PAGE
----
Four years ago, Houston's city council adopted standards requiring that new buildings be 15 percent more energy-efficient than the existing international model standards at the time. The rest of Texas quickly followed suit. And this past December, the council repeated the move, adopting future codes that require new buildings to be a further 5 percent more efficient than new statewide standards adopted this month.

These moves, along with the city government's famous position as the largest municipal purchaser of wind power energy in the nation, prompted the Austin-based group Environment Texas to label Houston "America's emerging clean energy capital" in a November policy overview.

Examples cited included the city government's reliance on wind for 32 percent of its power and its purchase of the nation's third-largest municipal fleet of hybrid-electric vehicles. Environment Texas also praised the city for its large system of electric vehicle charging stations.

In its 24-page report, the group urged the city to double down on its green efforts. It argued that the city should push for net-zero energy performance of homes and aggressively expand solar power throughout the relatively sunny city. Environmentalists also want to see Houston introduce tax incentives to encourage the purchase of electric vehicles.

"Because of the work Houston has already done, it has a bright future in clean energy," the authors wrote. "However, in order to maintain its current trajectory and continue to deliver benefits to all Greater Houston residents, policymakers must accelerate efforts to save energy through energy efficiency measures and produce more renewable electricity."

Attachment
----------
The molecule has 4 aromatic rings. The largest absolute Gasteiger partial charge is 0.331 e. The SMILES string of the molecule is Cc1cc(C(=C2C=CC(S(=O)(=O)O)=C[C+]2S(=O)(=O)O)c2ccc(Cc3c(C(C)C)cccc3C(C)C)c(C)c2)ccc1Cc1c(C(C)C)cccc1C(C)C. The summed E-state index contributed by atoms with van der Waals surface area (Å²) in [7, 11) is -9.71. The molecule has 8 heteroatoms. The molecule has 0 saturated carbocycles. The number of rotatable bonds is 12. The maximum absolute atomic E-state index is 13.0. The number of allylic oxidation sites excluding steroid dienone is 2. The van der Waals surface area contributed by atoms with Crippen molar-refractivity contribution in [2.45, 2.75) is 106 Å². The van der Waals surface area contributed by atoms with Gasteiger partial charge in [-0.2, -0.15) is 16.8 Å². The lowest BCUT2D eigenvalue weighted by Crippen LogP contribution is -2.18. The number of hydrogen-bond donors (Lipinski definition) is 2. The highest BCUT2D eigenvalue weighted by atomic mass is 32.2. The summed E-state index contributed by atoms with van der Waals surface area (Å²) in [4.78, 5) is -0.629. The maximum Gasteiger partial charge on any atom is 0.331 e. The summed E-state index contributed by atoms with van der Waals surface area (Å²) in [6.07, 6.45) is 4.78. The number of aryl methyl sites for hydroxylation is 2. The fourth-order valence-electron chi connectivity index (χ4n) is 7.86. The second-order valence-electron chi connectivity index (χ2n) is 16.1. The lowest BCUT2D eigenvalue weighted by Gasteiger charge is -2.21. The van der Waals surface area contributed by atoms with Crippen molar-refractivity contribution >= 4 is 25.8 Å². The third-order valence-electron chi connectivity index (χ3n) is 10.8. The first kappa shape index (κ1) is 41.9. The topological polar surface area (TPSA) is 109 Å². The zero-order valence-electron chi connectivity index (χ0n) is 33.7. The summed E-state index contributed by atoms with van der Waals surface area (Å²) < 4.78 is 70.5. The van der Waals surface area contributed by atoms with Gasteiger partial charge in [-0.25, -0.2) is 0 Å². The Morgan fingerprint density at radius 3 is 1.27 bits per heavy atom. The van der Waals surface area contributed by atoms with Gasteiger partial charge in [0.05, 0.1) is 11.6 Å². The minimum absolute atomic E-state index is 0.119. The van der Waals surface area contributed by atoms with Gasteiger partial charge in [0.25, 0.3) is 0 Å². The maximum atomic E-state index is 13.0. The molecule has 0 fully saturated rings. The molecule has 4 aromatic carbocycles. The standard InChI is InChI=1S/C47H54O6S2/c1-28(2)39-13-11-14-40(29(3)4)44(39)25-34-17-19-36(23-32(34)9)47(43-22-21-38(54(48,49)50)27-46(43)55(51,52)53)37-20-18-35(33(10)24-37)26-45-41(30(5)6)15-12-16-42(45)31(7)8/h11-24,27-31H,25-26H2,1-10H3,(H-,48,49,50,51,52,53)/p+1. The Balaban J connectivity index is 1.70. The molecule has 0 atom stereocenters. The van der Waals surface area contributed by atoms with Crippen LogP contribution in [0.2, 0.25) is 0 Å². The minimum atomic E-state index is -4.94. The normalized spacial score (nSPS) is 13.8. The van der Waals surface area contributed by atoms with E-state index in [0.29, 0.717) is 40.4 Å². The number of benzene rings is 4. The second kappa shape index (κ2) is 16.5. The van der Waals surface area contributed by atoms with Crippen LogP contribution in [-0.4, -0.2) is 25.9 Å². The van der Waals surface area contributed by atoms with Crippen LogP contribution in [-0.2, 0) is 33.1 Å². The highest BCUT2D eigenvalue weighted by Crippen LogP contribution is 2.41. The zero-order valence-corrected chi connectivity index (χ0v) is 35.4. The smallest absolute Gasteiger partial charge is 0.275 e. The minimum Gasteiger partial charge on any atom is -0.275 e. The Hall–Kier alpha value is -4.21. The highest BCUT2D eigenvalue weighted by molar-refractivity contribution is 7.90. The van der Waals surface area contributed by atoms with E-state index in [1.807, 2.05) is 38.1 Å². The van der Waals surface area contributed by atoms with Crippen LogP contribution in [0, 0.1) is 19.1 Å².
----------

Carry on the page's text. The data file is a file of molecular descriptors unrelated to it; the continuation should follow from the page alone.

But officials say that, like with climate change mitigation, the city's options are again limited.

Since it doesn't control a local utility like Austin and San Antonio do, Houston can't order more renewable energy for the city as a whole, and it can't aggressively push solar installations onto the city's abundant flat roof spaces, though the government has put up several demonstration projects in an aim to encourage the private sector to follow.

'What would we do differently?'

The 2010 census puts the city's metro area population at just under 6 million; thus traffic congestion, a perennial problem, has grown worse. The city is moving quickly to expand its light-rail network, and plans are in the works for wider bus service and more high-occupancy vehicle lanes for freeways, Parker said, but she complained that the city seemed to be growing faster than its ability to keep up.

Houston is also a routine violator of U.S. EPA clean air standards, but here again, there's little that can be done, Parker insists.

The main culprit, vehicle emissions, can only be regulated by the federal government. Fugitive emissions from the refineries are also a problem, but the city of Houston itself only hosts a small number of the actual plants, with most located in the neighboring jurisdictions of Baytown, Pasadena and Texas City.

Protecting the city and its port from climate change and dangerous storms also will require substantial state and federal government involvement.

Houston will plan ahead for the potential negative impacts of global warming, and the city government promises to continue its purchase of wind power, promote greater energy efficiency and expand its public transportation network.

Beyond that observers can expect Houston to take a "business as usual" approach to climate mitigation and adaptation, moving to protect infrastructure and mitigate risks where the city can, while encouraging higher levels of government and the private sector to follow in areas where it can't.

"What would we do differently?" Mayor Parker asked. "We prepare every year for a hurricane. We work daily to try to reduce our carbon footprint. Yes, it is important to do if you believe in climate change, but it's also important to do for the city's bottom line.

"It's not about a big conference and a headline; it's about just the routine operations of the city."